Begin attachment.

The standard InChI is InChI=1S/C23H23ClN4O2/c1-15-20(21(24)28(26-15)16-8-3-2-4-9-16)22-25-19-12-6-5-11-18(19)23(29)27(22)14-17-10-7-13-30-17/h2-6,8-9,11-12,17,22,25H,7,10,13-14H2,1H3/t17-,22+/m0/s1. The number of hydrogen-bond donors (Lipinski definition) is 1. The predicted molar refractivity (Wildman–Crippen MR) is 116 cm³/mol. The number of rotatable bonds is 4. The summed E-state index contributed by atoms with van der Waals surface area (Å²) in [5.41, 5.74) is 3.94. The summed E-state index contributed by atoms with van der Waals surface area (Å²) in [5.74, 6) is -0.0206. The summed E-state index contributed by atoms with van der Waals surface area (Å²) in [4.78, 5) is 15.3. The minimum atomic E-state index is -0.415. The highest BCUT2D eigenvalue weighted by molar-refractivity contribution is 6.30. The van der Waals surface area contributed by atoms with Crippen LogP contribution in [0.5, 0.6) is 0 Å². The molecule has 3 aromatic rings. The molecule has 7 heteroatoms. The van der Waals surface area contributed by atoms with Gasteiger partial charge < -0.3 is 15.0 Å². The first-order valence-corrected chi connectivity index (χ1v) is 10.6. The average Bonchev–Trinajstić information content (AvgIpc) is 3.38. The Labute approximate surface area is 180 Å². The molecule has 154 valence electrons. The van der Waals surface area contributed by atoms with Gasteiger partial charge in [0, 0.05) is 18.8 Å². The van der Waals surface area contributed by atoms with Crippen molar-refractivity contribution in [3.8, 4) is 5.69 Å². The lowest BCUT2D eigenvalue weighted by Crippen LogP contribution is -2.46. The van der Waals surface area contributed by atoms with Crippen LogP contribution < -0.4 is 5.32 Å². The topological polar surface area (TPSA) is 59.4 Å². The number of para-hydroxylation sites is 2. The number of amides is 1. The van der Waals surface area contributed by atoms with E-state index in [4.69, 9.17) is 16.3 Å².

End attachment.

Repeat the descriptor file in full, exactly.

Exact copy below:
The standard InChI is InChI=1S/C23H23ClN4O2/c1-15-20(21(24)28(26-15)16-8-3-2-4-9-16)22-25-19-12-6-5-11-18(19)23(29)27(22)14-17-10-7-13-30-17/h2-6,8-9,11-12,17,22,25H,7,10,13-14H2,1H3/t17-,22+/m0/s1. The number of hydrogen-bond donors (Lipinski definition) is 1. The predicted molar refractivity (Wildman–Crippen MR) is 116 cm³/mol. The number of rotatable bonds is 4. The summed E-state index contributed by atoms with van der Waals surface area (Å²) in [5.41, 5.74) is 3.94. The summed E-state index contributed by atoms with van der Waals surface area (Å²) in [5.74, 6) is -0.0206. The summed E-state index contributed by atoms with van der Waals surface area (Å²) in [4.78, 5) is 15.3. The minimum atomic E-state index is -0.415. The highest BCUT2D eigenvalue weighted by molar-refractivity contribution is 6.30. The van der Waals surface area contributed by atoms with Crippen LogP contribution in [0.5, 0.6) is 0 Å². The molecule has 3 aromatic rings. The molecule has 7 heteroatoms. The van der Waals surface area contributed by atoms with Gasteiger partial charge < -0.3 is 15.0 Å². The first-order valence-corrected chi connectivity index (χ1v) is 10.6. The average Bonchev–Trinajstić information content (AvgIpc) is 3.38. The Labute approximate surface area is 180 Å². The molecule has 154 valence electrons. The van der Waals surface area contributed by atoms with Gasteiger partial charge in [0, 0.05) is 18.8 Å². The van der Waals surface area contributed by atoms with Crippen molar-refractivity contribution in [3.8, 4) is 5.69 Å². The lowest BCUT2D eigenvalue weighted by Crippen LogP contribution is -2.46. The van der Waals surface area contributed by atoms with Crippen LogP contribution < -0.4 is 5.32 Å². The topological polar surface area (TPSA) is 59.4 Å². The number of para-hydroxylation sites is 2. The number of amides is 1. The van der Waals surface area contributed by atoms with E-state index in [4.69, 9.17) is 16.3 Å².